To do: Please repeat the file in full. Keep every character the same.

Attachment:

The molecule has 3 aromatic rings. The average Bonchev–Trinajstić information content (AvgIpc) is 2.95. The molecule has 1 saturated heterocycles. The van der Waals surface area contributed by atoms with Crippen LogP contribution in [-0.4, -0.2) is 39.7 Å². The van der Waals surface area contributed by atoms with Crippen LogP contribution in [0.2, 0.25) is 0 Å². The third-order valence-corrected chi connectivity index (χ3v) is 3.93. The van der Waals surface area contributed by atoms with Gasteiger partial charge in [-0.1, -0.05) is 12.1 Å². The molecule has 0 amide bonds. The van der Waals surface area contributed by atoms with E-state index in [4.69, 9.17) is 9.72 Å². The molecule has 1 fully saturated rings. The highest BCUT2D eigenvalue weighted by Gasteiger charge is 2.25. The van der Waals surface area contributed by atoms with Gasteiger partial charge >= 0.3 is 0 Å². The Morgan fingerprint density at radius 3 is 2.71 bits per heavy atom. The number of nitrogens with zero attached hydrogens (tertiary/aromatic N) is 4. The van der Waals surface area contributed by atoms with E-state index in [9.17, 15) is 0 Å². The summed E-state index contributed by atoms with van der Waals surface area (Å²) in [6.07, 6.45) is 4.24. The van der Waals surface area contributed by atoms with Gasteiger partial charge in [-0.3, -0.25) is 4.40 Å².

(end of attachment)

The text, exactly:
The molecule has 3 aromatic rings. The average Bonchev–Trinajstić information content (AvgIpc) is 2.95. The molecule has 1 saturated heterocycles. The van der Waals surface area contributed by atoms with Crippen LogP contribution in [-0.4, -0.2) is 39.7 Å². The van der Waals surface area contributed by atoms with Crippen LogP contribution in [0.2, 0.25) is 0 Å². The third-order valence-corrected chi connectivity index (χ3v) is 3.93. The van der Waals surface area contributed by atoms with Gasteiger partial charge in [-0.1, -0.05) is 12.1 Å². The molecule has 0 amide bonds. The van der Waals surface area contributed by atoms with E-state index in [4.69, 9.17) is 9.72 Å². The molecule has 1 fully saturated rings. The highest BCUT2D eigenvalue weighted by Gasteiger charge is 2.25. The van der Waals surface area contributed by atoms with Gasteiger partial charge >= 0.3 is 0 Å². The Morgan fingerprint density at radius 3 is 2.71 bits per heavy atom. The number of nitrogens with zero attached hydrogens (tertiary/aromatic N) is 4. The van der Waals surface area contributed by atoms with E-state index in [9.17, 15) is 0 Å². The summed E-state index contributed by atoms with van der Waals surface area (Å²) in [6.07, 6.45) is 4.24. The van der Waals surface area contributed by atoms with Gasteiger partial charge in [-0.3, -0.25) is 4.40 Å².